The Music of the Baroque Chorus was in the spotlight Monday night at the Harris Theater in a program entitled “Glorious Chorus—Bach & Vivaldi.” Chorus director William Jon Gray led the MOB singers and instrumentalists in a spirited performance of uplifting 18th-century fare.
A major work from one of the headline composers constituted the bulk of each half. Before intermission the audience heard a stirring performance of Vivaldi’s Magnificat in G Minor, RV 610a. The MOB Chorus and Orchestra were rock solid in the expansive opening “Magnificat anima mea.” In the ensuing “Et exsultavit spiritus meus” the vocal soloists, drawn from the chorus ranks, shone brightly. Soprano Shannon Love had a pure bell-like timbre, mezzo Amanda Koopman sang with a robust tone that was clear in all registers, and Ryan Townsend Strand displayed an attractive nimble tenor.
The “Fecit potentiam” was thrillingly propulsive and the “Deposuit potentes” saw exceptional diction from the entire ensemble. Love and Koopman made an angelic pair in the duet “Esurientes implevit bonis,” and were joined by bass Keven Keys in a fervent “Sicut locutus est.” The whole ensemble punctuated the performance with an emphatic delivery of the closing “Gloria Patri et Filio.”
Bach’s Mass in F Major, BWV 233, concluded the evening. While the MOB Chorus and Orchestra continued to fire on all cylinders throughout this rarely heard work, a major highlight was the horn playing of principal Robert Johnson in the “Gloria.” The movement’s high-lying passagework came off effortlessly in his flawless execution, which was unwaveringly supported by second horn Samuel Hamzem.
Bass soloist Keys intoned the “Domine Deus” with resonance. Love leant her vocal sheen to the “Qui tollis” to great effect, and was supported by a sensitive obbligato from oboist Judith Kulb. Koopman’s “Quoniam” had a rich, earthy quality, which was enhanced by concertmaster Kathleen Brauer’s elegant filigree. The outer movements for full chorus were brought to life with ideal balance and judicious phrasing throughout.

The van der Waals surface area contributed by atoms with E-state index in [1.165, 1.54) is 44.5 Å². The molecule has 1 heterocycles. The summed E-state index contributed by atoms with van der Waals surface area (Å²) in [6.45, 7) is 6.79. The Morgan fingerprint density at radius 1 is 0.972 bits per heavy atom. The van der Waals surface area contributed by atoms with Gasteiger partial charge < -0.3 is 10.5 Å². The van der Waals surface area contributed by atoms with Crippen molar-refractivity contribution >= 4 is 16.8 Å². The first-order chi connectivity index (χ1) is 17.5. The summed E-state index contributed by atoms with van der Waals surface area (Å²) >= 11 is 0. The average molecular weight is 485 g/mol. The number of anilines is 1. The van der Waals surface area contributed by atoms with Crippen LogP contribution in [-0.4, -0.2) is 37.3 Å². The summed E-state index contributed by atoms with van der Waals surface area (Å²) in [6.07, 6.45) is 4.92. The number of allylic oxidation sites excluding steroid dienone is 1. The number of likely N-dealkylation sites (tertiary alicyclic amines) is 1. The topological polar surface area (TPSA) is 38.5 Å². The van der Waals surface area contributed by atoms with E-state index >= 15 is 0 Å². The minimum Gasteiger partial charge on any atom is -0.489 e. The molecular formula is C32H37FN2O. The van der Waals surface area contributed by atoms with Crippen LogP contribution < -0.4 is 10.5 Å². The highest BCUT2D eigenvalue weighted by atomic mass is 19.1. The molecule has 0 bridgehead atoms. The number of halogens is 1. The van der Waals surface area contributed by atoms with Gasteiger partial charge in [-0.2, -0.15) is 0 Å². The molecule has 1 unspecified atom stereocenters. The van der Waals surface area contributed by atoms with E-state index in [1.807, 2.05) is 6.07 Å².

Smaller works rounded out the program. The evening opened with Bach’s motet “Komm, Jesu, komm,” BWV 229, which was exquisite. Gray deftly handled the work’s episodic progression, and the chorus sang with a luster it would maintain throughout the evening. Antonio Lotti’s Crucifixus à 8 preceded the Bach mass. This work begins with low men’s voices, in the depths both vocally and emotionally. From there its counterpoint churns hypnotically, the sorrowful expression fully manifest in this rendition.
Two contrasting concerti grossi provided lighter material. Albinoni’s Concerto à cinque in B-flat Major, Op. 10, No. 1 had typically buoyant, fast outer movements. There were isolated moments of dubious intonation from the busy violin sections, but they sang the melody of the central Adagio with limber tenderness.
Vivaldi’s Concerto grosso in G Minor, RV 578 opened with a dramatic Adagio e spiccato that had a breathless, inexorable quality. The two Allegro movements featured agile solo violin turns from Brauer and principal second Sharon Polifrone, and the Largetto received graceful treatment. Throughout the evening principal cellist Barbara Haffner, bassist Collins Trier, and keyboardist Stephen Alltop provided solid continuo support.